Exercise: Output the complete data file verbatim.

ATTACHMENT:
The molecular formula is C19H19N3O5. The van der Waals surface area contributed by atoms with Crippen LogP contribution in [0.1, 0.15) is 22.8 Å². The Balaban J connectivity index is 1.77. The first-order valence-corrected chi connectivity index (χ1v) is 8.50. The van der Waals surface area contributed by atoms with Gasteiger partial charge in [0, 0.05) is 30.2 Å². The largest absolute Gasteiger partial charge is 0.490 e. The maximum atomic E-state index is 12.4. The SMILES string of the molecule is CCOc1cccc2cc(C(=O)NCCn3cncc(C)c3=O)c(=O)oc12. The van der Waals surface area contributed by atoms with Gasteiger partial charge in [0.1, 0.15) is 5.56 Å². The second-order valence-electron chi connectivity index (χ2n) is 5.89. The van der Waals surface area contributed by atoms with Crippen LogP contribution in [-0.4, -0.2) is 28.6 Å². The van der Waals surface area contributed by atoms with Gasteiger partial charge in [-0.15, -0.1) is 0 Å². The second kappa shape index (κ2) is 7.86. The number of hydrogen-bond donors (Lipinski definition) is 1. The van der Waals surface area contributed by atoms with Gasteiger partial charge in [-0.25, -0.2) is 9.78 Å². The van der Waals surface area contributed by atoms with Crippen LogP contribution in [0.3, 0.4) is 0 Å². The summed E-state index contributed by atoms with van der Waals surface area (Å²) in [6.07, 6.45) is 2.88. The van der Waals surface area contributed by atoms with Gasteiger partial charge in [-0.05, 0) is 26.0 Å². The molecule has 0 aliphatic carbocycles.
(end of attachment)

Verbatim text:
The molecular formula is C19H19N3O5. The van der Waals surface area contributed by atoms with Crippen LogP contribution in [0.1, 0.15) is 22.8 Å². The Balaban J connectivity index is 1.77. The first-order valence-corrected chi connectivity index (χ1v) is 8.50. The van der Waals surface area contributed by atoms with Gasteiger partial charge in [0, 0.05) is 30.2 Å². The largest absolute Gasteiger partial charge is 0.490 e. The maximum atomic E-state index is 12.4. The SMILES string of the molecule is CCOc1cccc2cc(C(=O)NCCn3cncc(C)c3=O)c(=O)oc12. The van der Waals surface area contributed by atoms with Gasteiger partial charge in [0.1, 0.15) is 5.56 Å². The second-order valence-electron chi connectivity index (χ2n) is 5.89. The van der Waals surface area contributed by atoms with Crippen LogP contribution in [-0.4, -0.2) is 28.6 Å². The van der Waals surface area contributed by atoms with Gasteiger partial charge in [-0.15, -0.1) is 0 Å². The second kappa shape index (κ2) is 7.86. The number of hydrogen-bond donors (Lipinski definition) is 1. The van der Waals surface area contributed by atoms with Gasteiger partial charge in [-0.25, -0.2) is 9.78 Å². The van der Waals surface area contributed by atoms with Crippen LogP contribution in [0.3, 0.4) is 0 Å². The summed E-state index contributed by atoms with van der Waals surface area (Å²) in [6.07, 6.45) is 2.88. The van der Waals surface area contributed by atoms with Gasteiger partial charge in [-0.05, 0) is 26.0 Å². The molecule has 0 aliphatic carbocycles.